Washington and Oregon pear growers will vote this year whether to continue the federal marketing order that allows them to collectively promote their fruit.
The measure, a referendum organized by the U.S. Department of Agriculture, is routine. It happens every six years. Supporters hope it stays routine.
“It’s in the best interest of all the growers,” said Ron Rivers, a grower in Parkdale, Oregon, in the Hood River Valley. “Because we have to work as a unit, a unified group.”
The fifth-generation grower is a board member of Pear Bureau Northwest, the Clackamas, Oregon, association that administers the marketing order. He produces 8 million pounds of pears, sending them to Duckwall Fruit for packing.
The measure takes on a different twist this year in the wake of the exit of organic growers.
In June last year, growers and packers who account for 93 percent of the Northwest’s organic pear production opted out of paying organic promotion assessments.
The bureau’s board of directors then chose to cease generic promotions of organic pears through advertisements, in-store samples and other marketing activities under the brand name USA Pears.
Organic pears represent about 6 percent of the Northwest’s average volume.
The exit, allowed under a clause of the 2014 Farm Bill, did not directly affect promotions of conventionally grown pears.
However, pear shippers now solely bearing the cost of their own organic promotions may be more likely to go it alone with their conventional marketing, too.
The dynamic this year is different than the industry has seen in the past, and it’s possible that shippers could choose to go it alone again, said Kevin Moffitt, president and CEO of Pear Bureau Northwest.
But Moffitt is urging growers to stick with the marketing order to help continue relatively good times for pears the past few years. “The pear industry is doing pretty well,” he said.
The efforts of the pear bureau are part of the reason, he said, but so is communication among sales teams and packing houses that fosters overall teamwork. “We’re all working together, and it’s shown to be effective,” Moffitt said.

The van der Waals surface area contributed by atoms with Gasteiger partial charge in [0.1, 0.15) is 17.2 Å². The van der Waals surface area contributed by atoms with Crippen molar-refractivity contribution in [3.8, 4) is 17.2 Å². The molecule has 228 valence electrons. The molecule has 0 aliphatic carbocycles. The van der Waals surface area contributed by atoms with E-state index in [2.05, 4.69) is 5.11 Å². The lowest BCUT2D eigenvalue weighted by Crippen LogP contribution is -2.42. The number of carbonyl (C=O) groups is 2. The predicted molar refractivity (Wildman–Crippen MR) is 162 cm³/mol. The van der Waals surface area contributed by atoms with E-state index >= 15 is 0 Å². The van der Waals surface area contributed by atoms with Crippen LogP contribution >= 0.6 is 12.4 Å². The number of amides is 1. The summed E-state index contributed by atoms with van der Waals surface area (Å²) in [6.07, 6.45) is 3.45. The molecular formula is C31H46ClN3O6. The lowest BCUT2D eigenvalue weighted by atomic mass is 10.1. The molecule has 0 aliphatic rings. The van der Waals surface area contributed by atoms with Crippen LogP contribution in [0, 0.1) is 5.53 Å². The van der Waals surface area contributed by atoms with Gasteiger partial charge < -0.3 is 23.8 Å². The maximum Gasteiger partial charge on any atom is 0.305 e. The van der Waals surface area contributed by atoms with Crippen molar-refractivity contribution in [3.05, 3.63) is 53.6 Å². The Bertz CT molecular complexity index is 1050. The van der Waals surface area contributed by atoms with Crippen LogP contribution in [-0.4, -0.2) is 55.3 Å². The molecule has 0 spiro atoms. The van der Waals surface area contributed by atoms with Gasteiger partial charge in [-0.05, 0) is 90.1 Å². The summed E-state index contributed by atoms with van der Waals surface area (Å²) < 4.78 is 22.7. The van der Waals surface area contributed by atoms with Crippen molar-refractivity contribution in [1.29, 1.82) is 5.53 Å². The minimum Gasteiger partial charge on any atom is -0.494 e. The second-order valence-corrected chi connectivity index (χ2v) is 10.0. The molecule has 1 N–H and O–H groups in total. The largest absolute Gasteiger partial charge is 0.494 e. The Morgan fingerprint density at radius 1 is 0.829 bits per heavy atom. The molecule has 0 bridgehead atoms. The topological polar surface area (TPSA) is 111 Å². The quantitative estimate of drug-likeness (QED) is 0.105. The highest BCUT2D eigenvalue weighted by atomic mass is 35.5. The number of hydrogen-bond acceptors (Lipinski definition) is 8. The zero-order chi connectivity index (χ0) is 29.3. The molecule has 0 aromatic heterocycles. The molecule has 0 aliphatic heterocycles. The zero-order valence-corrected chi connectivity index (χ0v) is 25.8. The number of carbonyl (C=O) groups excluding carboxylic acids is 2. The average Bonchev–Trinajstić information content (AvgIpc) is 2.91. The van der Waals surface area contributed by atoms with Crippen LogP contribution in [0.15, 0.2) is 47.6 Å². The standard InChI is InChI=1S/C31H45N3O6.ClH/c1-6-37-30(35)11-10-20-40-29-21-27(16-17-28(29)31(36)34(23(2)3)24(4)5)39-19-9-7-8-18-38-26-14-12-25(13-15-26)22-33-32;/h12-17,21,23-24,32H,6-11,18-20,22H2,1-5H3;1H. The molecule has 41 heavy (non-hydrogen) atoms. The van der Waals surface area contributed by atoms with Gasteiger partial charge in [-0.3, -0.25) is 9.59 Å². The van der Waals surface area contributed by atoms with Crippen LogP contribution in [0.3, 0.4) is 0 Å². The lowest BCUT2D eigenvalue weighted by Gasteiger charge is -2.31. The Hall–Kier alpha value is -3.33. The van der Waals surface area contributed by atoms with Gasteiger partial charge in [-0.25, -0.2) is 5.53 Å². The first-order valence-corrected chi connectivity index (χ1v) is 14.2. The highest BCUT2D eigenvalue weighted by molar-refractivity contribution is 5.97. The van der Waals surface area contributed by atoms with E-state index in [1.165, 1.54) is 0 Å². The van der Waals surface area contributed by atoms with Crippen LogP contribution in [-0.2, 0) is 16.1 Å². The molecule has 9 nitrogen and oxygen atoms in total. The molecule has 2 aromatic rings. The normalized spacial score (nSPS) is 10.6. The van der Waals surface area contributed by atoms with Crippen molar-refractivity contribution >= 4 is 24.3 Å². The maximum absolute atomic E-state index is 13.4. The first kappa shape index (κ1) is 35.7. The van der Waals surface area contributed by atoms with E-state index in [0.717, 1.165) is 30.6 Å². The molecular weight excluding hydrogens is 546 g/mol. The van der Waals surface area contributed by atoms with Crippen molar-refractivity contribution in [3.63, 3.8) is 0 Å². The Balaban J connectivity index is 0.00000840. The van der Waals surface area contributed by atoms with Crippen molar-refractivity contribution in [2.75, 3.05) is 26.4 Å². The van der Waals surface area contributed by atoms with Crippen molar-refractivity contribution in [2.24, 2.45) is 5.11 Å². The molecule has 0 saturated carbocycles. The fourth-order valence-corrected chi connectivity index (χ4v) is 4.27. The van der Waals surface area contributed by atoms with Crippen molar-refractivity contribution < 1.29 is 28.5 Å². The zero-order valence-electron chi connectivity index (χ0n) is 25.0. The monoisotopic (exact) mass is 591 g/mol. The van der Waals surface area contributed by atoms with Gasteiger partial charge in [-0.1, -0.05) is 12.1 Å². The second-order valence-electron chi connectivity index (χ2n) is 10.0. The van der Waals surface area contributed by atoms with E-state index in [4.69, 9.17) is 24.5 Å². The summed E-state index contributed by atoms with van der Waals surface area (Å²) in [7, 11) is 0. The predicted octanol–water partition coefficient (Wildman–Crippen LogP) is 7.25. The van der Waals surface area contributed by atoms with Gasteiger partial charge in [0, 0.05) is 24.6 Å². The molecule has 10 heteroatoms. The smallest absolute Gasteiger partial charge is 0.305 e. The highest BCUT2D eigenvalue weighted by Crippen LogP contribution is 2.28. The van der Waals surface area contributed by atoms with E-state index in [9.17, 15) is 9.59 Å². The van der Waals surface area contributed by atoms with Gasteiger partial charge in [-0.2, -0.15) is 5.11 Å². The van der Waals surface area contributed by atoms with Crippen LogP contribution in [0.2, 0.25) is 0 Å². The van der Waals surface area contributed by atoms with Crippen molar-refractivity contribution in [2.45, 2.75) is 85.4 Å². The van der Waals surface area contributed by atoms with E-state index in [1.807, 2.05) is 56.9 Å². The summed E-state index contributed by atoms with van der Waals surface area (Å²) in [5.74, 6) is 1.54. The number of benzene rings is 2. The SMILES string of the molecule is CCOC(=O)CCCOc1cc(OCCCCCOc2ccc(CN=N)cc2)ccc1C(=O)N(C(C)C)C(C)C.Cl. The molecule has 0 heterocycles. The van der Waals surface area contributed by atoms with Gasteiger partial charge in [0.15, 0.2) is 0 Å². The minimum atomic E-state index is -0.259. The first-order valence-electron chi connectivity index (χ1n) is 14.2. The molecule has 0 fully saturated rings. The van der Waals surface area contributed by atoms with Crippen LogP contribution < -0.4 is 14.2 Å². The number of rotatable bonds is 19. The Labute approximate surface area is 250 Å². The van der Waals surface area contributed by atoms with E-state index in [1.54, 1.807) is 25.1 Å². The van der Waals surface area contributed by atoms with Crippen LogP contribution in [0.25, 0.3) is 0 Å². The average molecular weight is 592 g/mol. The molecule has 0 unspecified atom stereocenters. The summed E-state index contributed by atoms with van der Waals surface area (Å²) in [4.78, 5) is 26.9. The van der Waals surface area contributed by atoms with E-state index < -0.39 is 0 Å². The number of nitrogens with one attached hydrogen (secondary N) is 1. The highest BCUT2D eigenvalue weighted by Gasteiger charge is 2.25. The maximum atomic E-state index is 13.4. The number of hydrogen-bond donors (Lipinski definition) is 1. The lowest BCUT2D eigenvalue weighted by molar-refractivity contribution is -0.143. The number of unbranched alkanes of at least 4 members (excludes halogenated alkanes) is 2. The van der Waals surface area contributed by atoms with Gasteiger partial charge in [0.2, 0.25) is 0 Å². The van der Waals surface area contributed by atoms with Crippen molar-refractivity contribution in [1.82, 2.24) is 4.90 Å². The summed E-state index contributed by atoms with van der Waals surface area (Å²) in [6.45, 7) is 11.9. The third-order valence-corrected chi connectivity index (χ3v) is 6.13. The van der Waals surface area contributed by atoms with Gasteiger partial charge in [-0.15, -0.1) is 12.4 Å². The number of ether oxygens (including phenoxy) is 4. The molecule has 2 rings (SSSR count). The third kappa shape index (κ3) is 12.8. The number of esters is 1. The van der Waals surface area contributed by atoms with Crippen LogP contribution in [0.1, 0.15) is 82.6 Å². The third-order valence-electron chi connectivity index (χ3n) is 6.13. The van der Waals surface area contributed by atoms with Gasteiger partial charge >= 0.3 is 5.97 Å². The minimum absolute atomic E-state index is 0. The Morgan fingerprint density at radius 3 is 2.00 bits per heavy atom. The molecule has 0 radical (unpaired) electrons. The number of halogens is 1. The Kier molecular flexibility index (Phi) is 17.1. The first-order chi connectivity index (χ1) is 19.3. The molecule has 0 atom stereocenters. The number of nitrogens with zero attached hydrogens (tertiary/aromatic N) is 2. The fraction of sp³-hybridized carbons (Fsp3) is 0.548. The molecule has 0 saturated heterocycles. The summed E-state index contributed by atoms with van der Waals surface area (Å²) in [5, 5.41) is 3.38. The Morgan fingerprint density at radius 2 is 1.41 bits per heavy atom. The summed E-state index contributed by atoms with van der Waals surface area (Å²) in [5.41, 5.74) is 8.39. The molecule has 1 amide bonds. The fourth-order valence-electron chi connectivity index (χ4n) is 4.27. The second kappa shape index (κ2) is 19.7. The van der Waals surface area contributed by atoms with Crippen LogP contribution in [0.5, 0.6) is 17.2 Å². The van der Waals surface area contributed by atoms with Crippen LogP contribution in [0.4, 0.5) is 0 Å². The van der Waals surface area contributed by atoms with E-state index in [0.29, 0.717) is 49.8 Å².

A 2013 Washington State University economic evaluation of the marketing order’s effectiveness determined growers yield $7.68 in returns for every dollar spent on advertising and promotion on winter pears.
The pear industry’s Marketing Order 927, established in 1939, is the nation’s longest running.
Under the order, shippers pay annual assessments of 44.9 cents per box — 38.5 cents toward marketing, 3.1 cents toward research and 3.3 cents toward administrative fees.
February’s referendum does not affect the rates, which are set by the committee at the annual meeting.
The referendum will be a simple yes or no vote — yes to continue the marketing order, no to discontinue.
A two-thirds majority by either number of growers or volume of production is needed to pass. If neither of those thresholds are met, the Agriculture Department will consider terminating the marketing order.
In 2011, the referendum passed comfortably, with 96 percent of the pear growers representing 88 percent of volume saying yes to continuing the marketing order.
The Pear Bureau Northwest has recommended the Agriculture Department hold the referendum in February.
The department will mail ballots to all commercial growers of fresh and processed pears in the two states.
The vote will affect both fresh and processed pears. Growers pay assessments for both.
While the Pear Bureau Northwest handles promotions for fresh pears, the Pacific Northwest Canned Pear Service promotes processed pears to both consumers, food service companies and government agencies such as school districts. Those venues require a collective message, as well, said B.J. Thurlby, president of the Canned Pear Service.
“The recent influx of Chinese-grown canned pears into the United States is making for a challenging environment for processor sales, and a strong ‘Buy USA’ message to the schools and other state and federal institutions is critical moving forward,” Thurlby said.
The Northwest’s three pear processors pay growers $340 per ton, an all-time high price. The price, negotiated by the Washington-Oregon Canning Pear Association, is not directly related to the marketing order, but speaks to the overall health of the industry that the order supports, Thurlby said.
Stemilt Growers, one of the largest pear shippers, favors the marketing order especially for its international marketing capabilities, said Mike Taylor, sales director of the Wenatchee, Washington, packer.
Stemilt has no pear orchards of its own, and therefore no vote in the referendum, but sells pears under the brand name Rushing River.
The company prefers doing that on its own in the domestic market but welcomes the collective approach internationally.
“The Pear Bureau is very good at it,” said Taylor, also a Pear Bureau board member.
Taylor specifically lauded the Pear Bureau’s ability to attract federal Market Access Program funds, distributed through the U.S. Department of Agriculture to trade groups to expanding exports of farm products.
In 2016, the program awarded Pear Bureau Northwest $3.1 million in Market Access Program funding. The Washington Apple Commission and Washington State Fruit Commission also received funding. •
– by Ross Courtney